The Renewable Grants Fund is what keeps nonprofits afloat as they wait for New York City contracts

Illustration by Zach Williams/ NYN Media
Dan Symon, acting director of the Mayor’s Office of Contract Services, said an effort to modernize the city procurement process is about two years away from full implementation.

The Renewable Grants Fund is what keeps nonprofits afloat as they wait for New York City contracts

February 28, 2018

If you want to know how far behind the city is with registering contracts for nonprofits, you could start by checking the balance of the Renewal Grants Fund.

The incoming chair of the New York City Council's Committee on Contracts, Councilman Justin Brannan, says the fund is a “barometer” of sorts that measures the pressure that human services nonprofits are under as they negotiate some $7 billion in contracts with the city.

This is the fund that the city uses to front cash to nonprofits who find it difficult to cover operating costs before they reach the end of the city procurement process. Since as of Feb. 26 the $68 million fund has loaned out all but $11 million, the reasoning would follow that human services nonprofits are feeling lots of financial pressure indeed.

There needs to be more urgency in making the city procurements process faster and more efficient, Brannan said in an interview on Feb. 27.

“In some ways, I’m worried that we’re surrendering or like codifying this glacial procurement process,” he said. 

The fund remains stable and does not need an infusion of dollars, Dan Symon, acting director of the Mayor’s Office of Contract Services (MOCS), reassured the committee at a hearing on Feb. 27. But as the entire city procurement process undergoes a streamlining and modernization process, the Renewable Grant Fund continues to play a vital role by keeping the city’s struggling nonprofits afloat.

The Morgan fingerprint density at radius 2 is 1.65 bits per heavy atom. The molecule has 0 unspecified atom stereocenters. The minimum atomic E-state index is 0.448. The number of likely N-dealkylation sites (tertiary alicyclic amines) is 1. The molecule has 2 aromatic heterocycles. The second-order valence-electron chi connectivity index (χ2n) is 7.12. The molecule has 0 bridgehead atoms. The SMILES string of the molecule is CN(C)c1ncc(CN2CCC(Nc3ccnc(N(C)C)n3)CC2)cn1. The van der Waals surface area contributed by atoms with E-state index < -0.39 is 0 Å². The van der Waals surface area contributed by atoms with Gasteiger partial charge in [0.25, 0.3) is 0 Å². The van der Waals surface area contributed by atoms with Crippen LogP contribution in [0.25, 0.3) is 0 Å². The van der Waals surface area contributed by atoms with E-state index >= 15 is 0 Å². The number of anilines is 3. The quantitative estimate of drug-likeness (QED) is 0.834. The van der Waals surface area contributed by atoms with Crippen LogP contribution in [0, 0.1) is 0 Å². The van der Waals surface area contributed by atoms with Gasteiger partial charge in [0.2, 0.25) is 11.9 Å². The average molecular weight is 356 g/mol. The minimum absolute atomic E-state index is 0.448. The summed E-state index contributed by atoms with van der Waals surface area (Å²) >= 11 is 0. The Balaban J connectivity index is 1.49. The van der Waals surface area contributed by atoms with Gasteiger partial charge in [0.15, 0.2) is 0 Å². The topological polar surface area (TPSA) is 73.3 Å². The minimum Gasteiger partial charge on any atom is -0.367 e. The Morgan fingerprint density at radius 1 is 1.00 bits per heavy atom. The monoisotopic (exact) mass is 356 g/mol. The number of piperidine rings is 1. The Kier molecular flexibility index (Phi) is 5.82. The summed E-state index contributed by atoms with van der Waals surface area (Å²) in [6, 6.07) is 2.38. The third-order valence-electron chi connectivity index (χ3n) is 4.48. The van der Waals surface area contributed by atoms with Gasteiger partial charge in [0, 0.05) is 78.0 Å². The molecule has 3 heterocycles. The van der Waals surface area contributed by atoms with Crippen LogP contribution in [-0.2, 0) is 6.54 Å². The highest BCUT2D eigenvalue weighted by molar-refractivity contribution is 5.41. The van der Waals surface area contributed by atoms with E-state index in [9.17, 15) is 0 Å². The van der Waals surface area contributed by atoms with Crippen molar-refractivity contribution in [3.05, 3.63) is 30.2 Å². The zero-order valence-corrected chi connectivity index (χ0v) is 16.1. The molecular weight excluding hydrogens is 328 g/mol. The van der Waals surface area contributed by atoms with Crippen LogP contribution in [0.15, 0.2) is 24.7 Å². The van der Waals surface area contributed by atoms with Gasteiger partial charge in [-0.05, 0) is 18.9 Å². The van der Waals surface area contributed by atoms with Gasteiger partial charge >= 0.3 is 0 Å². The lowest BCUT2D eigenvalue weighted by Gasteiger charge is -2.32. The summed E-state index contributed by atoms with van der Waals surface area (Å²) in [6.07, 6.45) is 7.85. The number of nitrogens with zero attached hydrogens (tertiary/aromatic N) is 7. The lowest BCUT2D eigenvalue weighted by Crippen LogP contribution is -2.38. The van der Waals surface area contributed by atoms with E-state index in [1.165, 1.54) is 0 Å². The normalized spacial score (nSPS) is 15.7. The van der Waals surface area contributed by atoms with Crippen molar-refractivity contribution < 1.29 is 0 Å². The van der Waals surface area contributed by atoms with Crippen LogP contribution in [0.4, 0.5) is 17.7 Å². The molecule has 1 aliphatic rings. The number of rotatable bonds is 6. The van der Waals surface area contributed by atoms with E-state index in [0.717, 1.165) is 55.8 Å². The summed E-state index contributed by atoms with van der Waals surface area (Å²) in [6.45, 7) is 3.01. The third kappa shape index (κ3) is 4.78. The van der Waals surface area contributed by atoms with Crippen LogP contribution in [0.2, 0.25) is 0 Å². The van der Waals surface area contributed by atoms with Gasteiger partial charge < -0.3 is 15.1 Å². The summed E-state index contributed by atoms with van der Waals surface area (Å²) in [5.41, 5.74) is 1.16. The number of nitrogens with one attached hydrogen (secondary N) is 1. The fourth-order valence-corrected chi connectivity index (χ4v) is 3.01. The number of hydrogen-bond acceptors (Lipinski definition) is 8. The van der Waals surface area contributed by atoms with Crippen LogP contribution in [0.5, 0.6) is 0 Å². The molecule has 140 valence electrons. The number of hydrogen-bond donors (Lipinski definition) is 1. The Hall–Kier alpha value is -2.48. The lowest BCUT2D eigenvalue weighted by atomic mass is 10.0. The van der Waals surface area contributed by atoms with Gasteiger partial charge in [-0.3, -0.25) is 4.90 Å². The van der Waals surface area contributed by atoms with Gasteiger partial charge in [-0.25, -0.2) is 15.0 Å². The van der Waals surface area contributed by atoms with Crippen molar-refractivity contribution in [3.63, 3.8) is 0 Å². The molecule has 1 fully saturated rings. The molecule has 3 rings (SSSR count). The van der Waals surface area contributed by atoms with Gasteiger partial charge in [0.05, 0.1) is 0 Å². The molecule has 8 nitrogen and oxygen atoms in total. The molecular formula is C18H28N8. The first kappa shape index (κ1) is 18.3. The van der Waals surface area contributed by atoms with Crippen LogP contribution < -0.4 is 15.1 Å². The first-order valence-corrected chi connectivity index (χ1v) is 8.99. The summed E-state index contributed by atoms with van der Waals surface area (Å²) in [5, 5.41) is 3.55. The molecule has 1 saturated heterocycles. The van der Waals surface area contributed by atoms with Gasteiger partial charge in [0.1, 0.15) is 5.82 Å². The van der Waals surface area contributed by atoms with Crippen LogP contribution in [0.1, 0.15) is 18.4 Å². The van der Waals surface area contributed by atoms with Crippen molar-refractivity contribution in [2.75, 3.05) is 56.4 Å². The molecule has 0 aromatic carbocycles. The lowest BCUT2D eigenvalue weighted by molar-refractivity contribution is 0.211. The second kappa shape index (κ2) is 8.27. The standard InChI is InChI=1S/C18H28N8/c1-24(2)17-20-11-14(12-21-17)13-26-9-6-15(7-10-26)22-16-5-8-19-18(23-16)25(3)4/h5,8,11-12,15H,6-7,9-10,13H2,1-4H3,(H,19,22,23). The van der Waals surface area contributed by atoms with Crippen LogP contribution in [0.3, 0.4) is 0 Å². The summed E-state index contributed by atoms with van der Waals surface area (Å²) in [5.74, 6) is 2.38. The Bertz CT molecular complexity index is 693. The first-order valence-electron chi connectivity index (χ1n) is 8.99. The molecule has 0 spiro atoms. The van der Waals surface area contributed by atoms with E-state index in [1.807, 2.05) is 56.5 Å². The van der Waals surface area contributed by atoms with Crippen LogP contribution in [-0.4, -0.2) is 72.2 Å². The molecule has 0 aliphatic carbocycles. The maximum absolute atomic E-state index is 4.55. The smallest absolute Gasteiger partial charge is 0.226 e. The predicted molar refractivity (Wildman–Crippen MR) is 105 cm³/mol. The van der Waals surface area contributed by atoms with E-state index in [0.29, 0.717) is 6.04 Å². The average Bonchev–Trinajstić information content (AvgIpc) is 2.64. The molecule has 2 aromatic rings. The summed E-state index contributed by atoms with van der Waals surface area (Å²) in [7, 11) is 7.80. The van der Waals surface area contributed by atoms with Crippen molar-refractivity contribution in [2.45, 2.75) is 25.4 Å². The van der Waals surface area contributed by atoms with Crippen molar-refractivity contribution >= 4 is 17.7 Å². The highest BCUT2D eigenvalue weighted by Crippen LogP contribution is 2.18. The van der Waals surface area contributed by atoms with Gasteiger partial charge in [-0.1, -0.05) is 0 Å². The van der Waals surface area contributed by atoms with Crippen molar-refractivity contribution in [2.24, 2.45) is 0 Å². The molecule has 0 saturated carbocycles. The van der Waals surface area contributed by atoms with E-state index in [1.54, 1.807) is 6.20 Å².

The Renewable Fund Grant began in 1992 in order to support the Summer Youth Employment Program, but it now helps human services organizations as diverse as foster agencies and community centers who hold approximately 10,000 contracts with the city at any given time, according to Symon. Over the course of Fiscal Year 2017, more than $149.9 million was loaned out on 751 occasions, according to Symon’s Feb. 27 testimony.

Symon said that there has only ever been “one or two” defaults on such loans in the history of the fund. The loans are repaid from the outstanding contract money once it’s awarded to the nonprofit, and it then goes back into the fund.

Under ideal circumstances, this fund – which is a collaboration among MOCS, the Fund for the City of New York and the city Office of Management and Budget – would not exist at all, Symon said at the meeting. But “tons” of pitfalls await a nonprofit contract on its way to registration, even when it is obvious to both sides that final approval will come – eventually, Symon said in an interview, though he declined to offer any specific examples.

Brannan, who replaced City Councilwoman Helen Rosenthal as chair of the Committee on Contracts, noted in the meeting that the notion that a nonprofit would be trustworthy enough to get money from one part of city government but not the other appeared to be a contradiction.

“While registration is reasonably assured by the city, it is not necessarily – from a procedural point of view –  final. And so the difference in between those two things is the why the loan would allow cash flow for nonprofits,” Symon said in an interview.

In the meanwhile, the city continues to look to improve on the speed of contract approvals and make the whole procurement process easier for nonprofits.

The HHS Accelerator System, which helps with the filing of Requests for Proposals and financial management processes is online.

The first of three implementation stages ended this past summer for another online system called PASSPort, which allows nonprofits to file disclosures and other documents online, according to Symon. More than 8,500 vendors are using the service, he said, with plans for up to 20,000 registrants in total. The second and third stages are scheduled to take place over the next two years, though no dates have been finalized, he added in his testimony.

The end goal – in an ideal world at least – would be for a digital end-to-end system that would take any contractor from RFP to contract renewal with an ease that would represent a milestone moment in the history of municipal procurements, according to Symon.

“We would be on the Mount Rushmore of procurements,” he told the committee before adding: “I wouldn’t say that’s in the cards right now.”

The Committee on Contracts is scheduled to meet next on March 27.

Zach Williams
Zach Williams
is a staff reporter at New York Nonprofit Media and sister publication City & State.